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Keyword: forest management

Seasonal resource selection of Canada lynx in managed forests of the northern Rocky Mountains

Publications Posted on: January 19, 2016
We investigated seasonal patterns in resource selection of Canada lynx (Lynx canadensis) in the northern Rockies (western MT, USA) from 1998 to 2002 based on backtracking in winter (577 km; 10 M, 7 F) and radiotelemetry (630 locations; 16 M, 11 F) in summer. During winter, lynx preferentially foraged in mature, multilayer forests with Engelmann spruce (Picea engelmannii) and subalpine fir (Abies lasiocarpa) in the overstory and midstory.

Wildfire Hazard Potential (WHP) for the conterminous United States (270-m GRID), version 2014 classified

Datasets Posted on: November 24, 2015
Federal wildfire managers often want to know, over large landscapes, where wildfires are likely to occur and how intense they may be. To meet this need we developed a map that we call wildfire hazard potential (WHP) – a raster geospatial product that can help to inform evaluations of wildfire risk or prioritization of fuels management needs across very large spatial scales (millions of acres).

Wildfire Hazard Potential (WHP) for the conterminous United States (270-m GRID), version 2014 continuous

Datasets Posted on: November 24, 2015
Federal wildfire managers often want to know, over large landscapes, where wildfires are likely to occur and how intense they may be. To meet this need we developed a map that we call wildfire hazard potential (WHP) – a raster geospatial product that can help to inform evaluations of wildfire risk or prioritization of fuels management needs across very large spatial scales (millions of acres).

Wildland Fire Potential (WFP) for the conterminous United States (270-m GRID), version 2012 continuous

Datasets Posted on: November 24, 2015
The wildland fire potential (WFP) map is a raster geospatial product produced by the USDA Forest Service, Fire Modeling Institute that is intended to be used in analyses of wildfire risk or hazardous fuels prioritization at large landscapes (100s of square miles) up through regional or national scales.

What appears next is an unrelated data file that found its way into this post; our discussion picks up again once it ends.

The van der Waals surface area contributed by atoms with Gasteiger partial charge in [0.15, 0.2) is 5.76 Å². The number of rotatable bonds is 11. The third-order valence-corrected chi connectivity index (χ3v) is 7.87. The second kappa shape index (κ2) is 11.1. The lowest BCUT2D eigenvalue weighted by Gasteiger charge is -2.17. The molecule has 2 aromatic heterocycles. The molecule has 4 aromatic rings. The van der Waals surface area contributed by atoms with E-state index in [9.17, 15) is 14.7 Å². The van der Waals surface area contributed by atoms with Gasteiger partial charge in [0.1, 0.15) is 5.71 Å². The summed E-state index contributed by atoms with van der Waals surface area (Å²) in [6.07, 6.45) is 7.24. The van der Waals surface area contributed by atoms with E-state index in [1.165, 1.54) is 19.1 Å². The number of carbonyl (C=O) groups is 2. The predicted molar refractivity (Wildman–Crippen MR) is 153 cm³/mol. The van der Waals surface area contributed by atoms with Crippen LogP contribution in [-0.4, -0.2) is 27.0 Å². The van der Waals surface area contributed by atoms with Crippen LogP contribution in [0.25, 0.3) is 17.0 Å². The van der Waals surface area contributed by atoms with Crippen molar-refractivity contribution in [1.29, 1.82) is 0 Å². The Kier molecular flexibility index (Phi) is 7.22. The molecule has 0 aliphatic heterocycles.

Wildland Fire Potential (WFP) for the conterminous United States (270-m GRID), version 2012 classified

Datasets Posted on: November 24, 2015
The wildland fire potential (WFP) map is a raster geospatial product produced by the USDA Forest Service, Fire Modeling Institute that is intended to be used in analyses of wildfire risk or hazardous fuels prioritization at large landscapes (100s of square miles) up through regional or national scales.

Species and habitats at risk

Projects Posted on: October 14, 2015
Land managers require high-quality information on species and habitats at risk to develop effective management strategies. In the absence of information on these species and their habitats, agencies frequently err on the side of the species and make conservative, and often unnecessary, decisions relative to habitat protection. Over 20 years of research by scientists with the Rocky Mountain Research Station are helping address these information needs.

Use of fire spread and hydrology models to target forest management on a municipal watershed

Publications Posted on: October 05, 2015
A small town relies on a forested watershed for its water supply. The forest is at risk for a wildfire. To reduce this risk, some of the watershed will be thinned followed by a prescribed burn. This paper reports on a study to evaluate the impact of such watershed disturbances on water yield. To target management activities, a fire spread model was applied to the landscape that contains the watershed.

Reproductive responses of an apex predator to changing climatic conditions

Publications Posted on: October 05, 2015
Apex predators are ideal subjects for evaluating the effects of changing climatic conditions on the productivity of forested landscapes, because the quality of their breeding habitat depends primarily on the availability of resources at lower trophic levels.

Northwest research experimental forests: A hundred years in the making

Publications Posted on: October 05, 2015
Over the past 100 years, experimental forests and ranges (forests) have supported research that produced long-term knowledge about our forests and ranges, and their resources. These forests are living laboratories and are rare assets that serve as places to conduct forest research to meet society’s natural resource needs.

Science You Can Use Bulletin: Slash from the past: Rehabilitating pile burn scars

Publications Posted on: October 05, 2015
In the National Forests of northern Colorado, there is a backlog of over 140,000 slash piles slated to be burned, most of them coming from post-mountain pine beetle salvage logging and hazard reduction treatments. Burning slash piles can create openings in the forest that remain treeless for over 50 years, and can also have the short-term impacts of increasing nutrient availability and creating opportunities for weed establishment.

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